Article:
I Wish I Didn’t Need an Oncologist at All, But I’m Thankful for the One I Had

I wish I didn’t need to see an oncologist at all, but am thankful that the one I had was amazing.

Just as people become attached to their therapists, it must be common for patients with cancer to grow to love the oncologists we hate that we ever had to see.

Like many patients, I was unhappy with my first oncologist, for reasons having nothing to do with his competence. I just…didn’t like him. I’ve known several patients who’ve “fired” their first oncologist, saying the doctor’s bedside manner wasn’t up to snuff, the staff wasn’t friendly enough or it just didn’t feel right.

The real reason, I believe, is that we don’t want to be in an oncologist’s office at all. We definitely do not want to hear what they need to tell us about really and truly having cancer. Choosing a different doctor gives us a sense of being in charge of a situation we did not choose.

Regardless of my reasoning for leaving that first oncologist, I’m so grateful I wound up in the office of the second, Dr. Delphine Ong.

On my initial visit, I found her thorough, patient and willing to take enough time to explain everything to both me and my worried husband. She was straightforward and no-nonsense — not in the least condescending or falsely upbeat. She offered the barest minimum of small talk, but I was comforted by her air of competence and dedication to explaining my specific situation in depth.

I was raised the daughter of an Army doctor, trained to “suck it up” and minimize ailments, to suspect that any symptom not involving actual bone sticking through skin is probably “in your head.”

Cancer, though, is completely different. As I healed from two surgeries, months of chemo and radiation, fear of recurrence settled in. I developed symptoms. There was the persistent cough (lung metastases?), rib pain (spread to the bone?), that one weird headache (the brain?). Each time, I waited, then became worried enough to make an appointment with Dr. Ong.

“This is probably nothing,” I’d begin.

She’d level her gaze at me, and say, “My job is to determine if it’s something or not. Your job,” she’d add, matter-of-fact, “is simply to report. OK? You don’t have to worry about determining what it means.”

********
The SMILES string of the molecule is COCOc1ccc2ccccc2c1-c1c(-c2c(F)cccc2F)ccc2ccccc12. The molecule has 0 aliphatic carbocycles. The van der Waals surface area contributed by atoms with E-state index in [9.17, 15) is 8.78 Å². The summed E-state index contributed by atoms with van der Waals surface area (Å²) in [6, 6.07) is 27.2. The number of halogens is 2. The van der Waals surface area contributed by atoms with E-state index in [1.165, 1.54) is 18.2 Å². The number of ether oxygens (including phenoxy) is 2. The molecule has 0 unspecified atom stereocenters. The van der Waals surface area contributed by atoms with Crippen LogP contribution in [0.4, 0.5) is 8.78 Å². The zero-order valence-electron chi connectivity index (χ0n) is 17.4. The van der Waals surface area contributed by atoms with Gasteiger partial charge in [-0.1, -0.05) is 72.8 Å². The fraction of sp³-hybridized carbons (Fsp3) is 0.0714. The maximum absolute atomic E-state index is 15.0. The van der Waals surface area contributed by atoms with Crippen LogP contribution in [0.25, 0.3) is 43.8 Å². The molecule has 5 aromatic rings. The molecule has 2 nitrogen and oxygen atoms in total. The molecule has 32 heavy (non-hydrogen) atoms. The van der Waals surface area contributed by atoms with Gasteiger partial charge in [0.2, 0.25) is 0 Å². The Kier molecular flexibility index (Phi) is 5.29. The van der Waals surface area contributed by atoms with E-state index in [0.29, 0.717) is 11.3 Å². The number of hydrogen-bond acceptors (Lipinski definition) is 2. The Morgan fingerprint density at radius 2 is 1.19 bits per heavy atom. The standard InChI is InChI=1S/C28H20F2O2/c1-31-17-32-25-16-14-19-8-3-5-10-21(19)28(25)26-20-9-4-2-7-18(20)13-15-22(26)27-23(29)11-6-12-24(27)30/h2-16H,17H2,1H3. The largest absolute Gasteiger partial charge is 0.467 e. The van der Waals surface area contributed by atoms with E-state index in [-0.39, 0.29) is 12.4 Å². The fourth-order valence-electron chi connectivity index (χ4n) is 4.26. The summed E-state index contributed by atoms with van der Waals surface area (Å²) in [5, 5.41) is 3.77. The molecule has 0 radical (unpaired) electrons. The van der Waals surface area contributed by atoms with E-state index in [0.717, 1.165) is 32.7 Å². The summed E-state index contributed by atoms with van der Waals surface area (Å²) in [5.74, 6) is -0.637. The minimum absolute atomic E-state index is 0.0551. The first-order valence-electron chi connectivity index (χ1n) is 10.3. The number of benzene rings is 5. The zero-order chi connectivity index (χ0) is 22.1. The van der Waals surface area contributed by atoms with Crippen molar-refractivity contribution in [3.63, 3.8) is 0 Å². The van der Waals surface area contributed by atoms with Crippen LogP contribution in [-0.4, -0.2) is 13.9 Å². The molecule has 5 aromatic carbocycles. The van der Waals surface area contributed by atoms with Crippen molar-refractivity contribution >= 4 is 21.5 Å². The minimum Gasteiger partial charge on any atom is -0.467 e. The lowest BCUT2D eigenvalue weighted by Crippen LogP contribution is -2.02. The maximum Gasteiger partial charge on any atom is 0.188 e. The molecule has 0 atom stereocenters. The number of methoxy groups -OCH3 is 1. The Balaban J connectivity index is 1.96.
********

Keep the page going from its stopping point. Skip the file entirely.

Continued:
What a relief. My ailments may in fact have been psychologically generated, but that was OK. She understood. She ordered the tests that revealed nothing seriously amiss and, eventually, all symptoms disappeared.

After a few years, my conversations with Dr. Ong took on a new, lighthearted ease. The hormonal medication side effects were annoying but manageable. I was fit, enjoying retirement and genuinely happy to see her every four-to-six months.

Still thorough and concerned, she’d palpate my breasts and under my arms, but we’d also chat about family, books and the news. Instead of fearing our regular appointments, I grew to look forward to them as I would having coffee with an old friend.

Ten years as her patient seemed to fly by, and one day I “graduated” from oncology. It was time to leave Dr. Ong and let my family practitioner handle routine medical care. My hug and thank-yous to Dr. Ong didn’t feel like enough. As happy as I was to quit taking pills and put cancer completely out of my mind, I felt bereft at losing this relationship. Who would I ever trust this much? With whom would I share this odd sort of intimacy, rekindled just once or twice a year?

My care became like any other woman’s, with routine annual mammograms. That awful cancer experience receded in my mind until, 13 years after my first diagnosis, a new tumor was discovered near my lumpectomy scar.

I’d require chemo, again, and this time, a mastectomy. What a shock. The only good news was my reunion with Dr. Ong. Whatever was ahead, at least I’d have the confidence and comfort of being under her care.

“I am very sorry to see you here,” she said, looking almost angry that my cancer had returned.

“I’m sorry to be here, too,” I said. “But it’s really great seeing you!” And I meant it.

We met during the height of the COVID-19 pandemic, and above her mask I could see the stress in her eyes. The hospital was jammed. Her patients were particularly vulnerable, and even more of them than usual would not survive. As comforting as she’d been to me, I wished I could give her relief.

About that time, a dear friend was diagnosed with breast cancer, and I referred her to Dr. Ong. After their first appointment my friend sheepishly told me that she didn’t think she’d go with my recommendation.

“I don’t know,” she said. “Maybe I need someone a little more touchy-feely.”

I urged her to go back at least once. “Nobody likes the oncologist they see first,” I said.

Over the next three years my friend has thanked me over and over for that persistence. “I love Dr. Ong,” she says.We both do.

And now it’s come time for Dr. Ong to take her well-deserved retirement. When I told her how grateful I was for her getting me through, she held both my hands and said, her eyes serious, “It’s my job.” No hero worship, please.

Then I realized the burden it must be when patients credit her for their survival — what if they hadn’t survived?Nonetheless, we offer our thanks, and wish her serenity in the knowledge that she’s held so many of us up, and so very well.

This post was written and submitted by Ann Bancroft. The article reflects the views of Ann Bancroft and not of CURE®. This is also not supposed to be intended as medical advice.

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